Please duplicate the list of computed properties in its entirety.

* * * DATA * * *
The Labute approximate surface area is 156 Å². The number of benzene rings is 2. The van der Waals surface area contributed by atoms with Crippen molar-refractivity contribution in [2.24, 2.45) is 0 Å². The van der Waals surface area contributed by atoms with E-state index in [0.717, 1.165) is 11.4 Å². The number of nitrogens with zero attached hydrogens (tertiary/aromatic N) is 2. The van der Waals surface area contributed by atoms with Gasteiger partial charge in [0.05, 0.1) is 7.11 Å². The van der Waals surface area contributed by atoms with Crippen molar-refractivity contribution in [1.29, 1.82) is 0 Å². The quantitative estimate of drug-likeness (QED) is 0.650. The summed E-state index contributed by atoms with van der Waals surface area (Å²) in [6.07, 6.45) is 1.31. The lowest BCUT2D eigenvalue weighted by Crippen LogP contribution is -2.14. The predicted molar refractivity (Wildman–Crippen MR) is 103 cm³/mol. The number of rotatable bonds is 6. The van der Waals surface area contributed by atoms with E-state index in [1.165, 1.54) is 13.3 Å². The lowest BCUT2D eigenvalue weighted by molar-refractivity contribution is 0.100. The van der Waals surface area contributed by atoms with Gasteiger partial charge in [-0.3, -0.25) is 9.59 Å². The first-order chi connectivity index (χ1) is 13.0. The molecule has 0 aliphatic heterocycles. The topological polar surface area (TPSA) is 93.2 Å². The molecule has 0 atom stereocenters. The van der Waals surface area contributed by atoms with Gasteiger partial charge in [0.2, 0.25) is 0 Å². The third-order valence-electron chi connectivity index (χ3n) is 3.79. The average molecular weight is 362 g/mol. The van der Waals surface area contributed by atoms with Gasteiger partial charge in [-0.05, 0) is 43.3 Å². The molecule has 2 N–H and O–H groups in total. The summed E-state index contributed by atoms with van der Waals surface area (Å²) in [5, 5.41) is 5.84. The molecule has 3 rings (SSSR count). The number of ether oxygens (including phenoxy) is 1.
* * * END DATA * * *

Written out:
The Labute approximate surface area is 156 Å². The number of benzene rings is 2. The van der Waals surface area contributed by atoms with Crippen molar-refractivity contribution in [2.24, 2.45) is 0 Å². The van der Waals surface area contributed by atoms with E-state index in [0.717, 1.165) is 11.4 Å². The number of nitrogens with zero attached hydrogens (tertiary/aromatic N) is 2. The van der Waals surface area contributed by atoms with Gasteiger partial charge in [0.05, 0.1) is 7.11 Å². The van der Waals surface area contributed by atoms with Crippen molar-refractivity contribution in [1.29, 1.82) is 0 Å². The quantitative estimate of drug-likeness (QED) is 0.650. The summed E-state index contributed by atoms with van der Waals surface area (Å²) in [6.07, 6.45) is 1.31. The lowest BCUT2D eigenvalue weighted by Crippen LogP contribution is -2.14. The predicted molar refractivity (Wildman–Crippen MR) is 103 cm³/mol. The number of rotatable bonds is 6. The van der Waals surface area contributed by atoms with E-state index in [1.165, 1.54) is 13.3 Å². The lowest BCUT2D eigenvalue weighted by molar-refractivity contribution is 0.100. The van der Waals surface area contributed by atoms with Gasteiger partial charge in [-0.3, -0.25) is 9.59 Å². The first-order chi connectivity index (χ1) is 13.0. The molecule has 0 aliphatic heterocycles. The topological polar surface area (TPSA) is 93.2 Å². The molecule has 0 atom stereocenters. The van der Waals surface area contributed by atoms with Gasteiger partial charge in [0.2, 0.25) is 0 Å². The third-order valence-electron chi connectivity index (χ3n) is 3.79. The average molecular weight is 362 g/mol. The van der Waals surface area contributed by atoms with Gasteiger partial charge in [-0.05, 0) is 43.3 Å². The molecule has 2 N–H and O–H groups in total. The summed E-state index contributed by atoms with van der Waals surface area (Å²) in [5, 5.41) is 5.84. The molecule has 3 rings (SSSR count). The number of ether oxygens (including phenoxy) is 1.